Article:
That’s not a rock that’s a
Wouldn’t want to sit on that
Or that will surely hurt A Lot!

Now that the sun is down the
Mexican Freetail bats and the Mastiff Bats
Are out on the prow and ready for a midnight snack!

8. In the Desert Knowing Nothing

       by Helen Dunmore

Here I am in the desert knowing nothing,
here I am knowing nothing
in the desert of knowing nothing,
here I am in this wide
desert long after midnight.

Here I am knowing nothing
hearing the noise of the rain
and the melt of the fat in the pan

here is our man on the phone knowing something
and here’s our man fresh from the briefing
in combat jeans and a clip microphone
testing for sound,
catching the desert rain, knowing something,

here’s the general who’s good with his men,
storming the camera, knowing something
in the pit of his Americanness,
here’s the general taut in his battledress
and knowing something

Here’s the boy washing his kit in a tarpaulin
on a front-line he knows from his GCSE
coursework on Wilfred Owen
and knowing something

here is the plane banking,
the go go go of adrenalin
the child melting
and here’s the grass that grows overnight
feeling for him, and knowing everything

and here I am knowing nothing
in the desert of knowing nothing
dry from not speaking.

Beautiful Desert Poems

For many poets, the beauty of the desert lies in its stark simplicity. Now, we will explore some of the most beautiful and evocative poems on desert beauty around.

1. Desert Beauty

       by Alfred Ramos

The desert flower blooms in the hot lazy sun
Anticipating Mother Nature to send someone
To photograph the beauty of it all
To take in all the colors of the fall
The warm wind sways her gently to and fro
Dancing mystically, putting on a show
Dispensing aromas you can almost see
Soothing the eyes so magically
Between the fire and the sand
It fits in style to the lay of the land
Its’ thirsty thorns reach out to a mirage
Luring those brave enough to make a charge
To not have seen it would be a sin
It arouses senses that only come from within
It yearns for a loving touch of the human hand
It aches for you to understand
It stands guard as it is its duty
To pronounce itself a desert beauty

2. Sahara

       by N. Ellis

The Sahara, a sea of sand and stone,
A land of heat and harsh winds blown,
A place of beauty, yet unforgiving,
Where survival is the daily living.
The dunes rise high, like waves of gold,
A land where stories of adventure are told,
Camels roam, their silhouettes etched against the sky,
As the sun beats down, from on high.
The nomads here, are tough and strong,
Their resilience, a story to be told,
Living in harmony with the land,
Where water is scarce, but spirits are bold.
The desert holds secrets deep within,
A land of mystery and ancient kin,
It’s a place of challenge and test,
But also a place of peace and rest.
The Sahara, a land of contrasts and extremes,
A place of wonder, and unforgettable scenes,
It’s harsh, yet beautiful, where few dare to tread,
A land that leaves an impact, long after one has left.

3. Phantasmagoric Moments

       by Yasser Rhimi

For one moment I thought
Moons stars and kingdoms,
Humbly yielded to the spell of your tongue;
For I would never miss such an honour
When my heart still dies in front.

From the gravest yard in my groans,
In those rainy eyes of autumn,
You stole into the fragrance of my desert red bloom;
Despite the venom in my features,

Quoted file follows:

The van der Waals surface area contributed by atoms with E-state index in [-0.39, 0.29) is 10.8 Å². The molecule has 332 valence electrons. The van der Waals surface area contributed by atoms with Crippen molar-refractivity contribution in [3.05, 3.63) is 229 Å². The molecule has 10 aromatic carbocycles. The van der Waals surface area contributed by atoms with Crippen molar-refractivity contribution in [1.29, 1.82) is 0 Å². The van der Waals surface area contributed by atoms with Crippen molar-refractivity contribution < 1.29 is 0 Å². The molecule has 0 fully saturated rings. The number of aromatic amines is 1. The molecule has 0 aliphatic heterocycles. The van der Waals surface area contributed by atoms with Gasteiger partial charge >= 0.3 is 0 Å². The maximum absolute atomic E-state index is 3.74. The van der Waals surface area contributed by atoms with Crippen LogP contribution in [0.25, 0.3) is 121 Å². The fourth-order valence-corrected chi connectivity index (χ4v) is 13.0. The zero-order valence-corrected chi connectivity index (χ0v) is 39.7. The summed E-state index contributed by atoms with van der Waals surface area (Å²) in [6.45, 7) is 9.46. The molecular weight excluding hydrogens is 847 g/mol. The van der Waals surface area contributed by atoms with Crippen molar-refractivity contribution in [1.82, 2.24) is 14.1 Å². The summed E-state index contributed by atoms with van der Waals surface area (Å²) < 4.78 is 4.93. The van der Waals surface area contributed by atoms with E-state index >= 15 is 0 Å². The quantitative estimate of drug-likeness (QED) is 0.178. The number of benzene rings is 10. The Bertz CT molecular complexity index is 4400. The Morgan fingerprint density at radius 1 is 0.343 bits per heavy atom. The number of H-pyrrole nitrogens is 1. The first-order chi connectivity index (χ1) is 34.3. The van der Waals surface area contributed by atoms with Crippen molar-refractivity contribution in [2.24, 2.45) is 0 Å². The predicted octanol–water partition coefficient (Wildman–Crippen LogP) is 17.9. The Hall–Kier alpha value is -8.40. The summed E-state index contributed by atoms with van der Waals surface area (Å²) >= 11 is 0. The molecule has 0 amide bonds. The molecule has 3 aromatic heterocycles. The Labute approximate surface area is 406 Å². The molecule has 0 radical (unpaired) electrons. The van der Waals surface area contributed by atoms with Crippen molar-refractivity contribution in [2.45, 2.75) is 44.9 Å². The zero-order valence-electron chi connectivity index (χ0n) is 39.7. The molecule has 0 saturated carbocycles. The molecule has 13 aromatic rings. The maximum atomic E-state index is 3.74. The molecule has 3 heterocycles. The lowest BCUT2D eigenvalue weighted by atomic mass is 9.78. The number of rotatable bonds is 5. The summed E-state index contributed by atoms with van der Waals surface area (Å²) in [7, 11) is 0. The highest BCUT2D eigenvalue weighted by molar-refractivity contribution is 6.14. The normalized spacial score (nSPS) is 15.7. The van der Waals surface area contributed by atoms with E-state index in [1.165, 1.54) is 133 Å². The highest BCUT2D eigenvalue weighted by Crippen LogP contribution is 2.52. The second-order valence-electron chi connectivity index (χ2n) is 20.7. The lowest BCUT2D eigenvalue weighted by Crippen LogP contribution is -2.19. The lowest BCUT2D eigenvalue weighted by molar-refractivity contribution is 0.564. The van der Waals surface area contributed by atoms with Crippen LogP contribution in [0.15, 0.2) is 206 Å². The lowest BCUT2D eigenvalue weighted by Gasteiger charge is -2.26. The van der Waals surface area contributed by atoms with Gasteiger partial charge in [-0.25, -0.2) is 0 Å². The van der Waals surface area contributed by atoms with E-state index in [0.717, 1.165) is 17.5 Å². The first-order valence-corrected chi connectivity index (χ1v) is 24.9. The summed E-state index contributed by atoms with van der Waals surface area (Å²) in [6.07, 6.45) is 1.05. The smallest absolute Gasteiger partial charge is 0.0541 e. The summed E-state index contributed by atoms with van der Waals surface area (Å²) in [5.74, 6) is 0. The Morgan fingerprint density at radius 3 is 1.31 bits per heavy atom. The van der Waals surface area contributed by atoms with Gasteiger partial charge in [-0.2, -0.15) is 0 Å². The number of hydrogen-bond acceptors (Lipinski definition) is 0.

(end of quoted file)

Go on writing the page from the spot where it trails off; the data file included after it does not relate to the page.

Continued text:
You killed the old beast in my gloom.

For one moment I thought
Flowers, bees, and dew drops
Had never been bleeding forever;
The honey have they made
Fell us in love like a feather.

For one moment I thought
We stumbl’d upon each other.

4. Desert Flowers

       by P. Nicoli

Amidst the sand and barren rocks,
Where scorching sun the land mocks,
There bloom the desert flowers,
A sight to see for hours and hours.
With petals bold and colors bright,
They stand out in the desert light,
A symbol of life in a land so dry,
A reminder that beauty can bloom and fly.
The cactus flower, with its delicate bloom,
Opens its petals, in the light of the moon,
Its beauty fleeting, but oh so rare,
A sight to behold, beyond compare.
The desert rose, with its soft pink hues,
Blooms in the sand, like a delicate muse,
It’s a symbol of hope, and resilience,
In a land where life is hard to exist in.
So let us marvel at these desert flowers,
A symbol of life in the driest hours,
For they remind us that even in the toughest conditions,
Life finds a way to bloom with precision.

5. Wild Tuna

       by Ricky Muse

why is it easier to look at you
through one eye as opposed to two
when we should be totally
enamored with the thought
that we have come this far
we of flesh and blood, but enemies of spirit
cannot go on this way

a desert of parched emotions
cherry wood furniture atop marble floors
transformed our home into
an oasis of tears and coffee

this trivial mirage under scathing sun light
left us grappling for sustenance
be it water or be it love

empathy should be our cry
we stood hand in hand me and you
now with grey hair for a crown
these life stories on our face
we joust over flashbacks
and weakened rungs

6. The Cactus Flower

       by Anonymous

In the desert’s scorching heat,
A sight that’s truly hard to beat,
A symbol of resilience and strength,
The cactus flower, in awe at its length.

It stands tall, in the barren land,
With spines that protect, it takes a stand,
Against the harsh and unforgiving sun,
It persists, a beauty, second to none.

Through storms and droughts, it holds its ground,
A symbol of hope, it can be found,
For in the face of adversity,
It teaches us to be strong and sturdy.

And when the time is right,
It blooms, a sight, a pure delight,
A wonder to behold, a rare gem,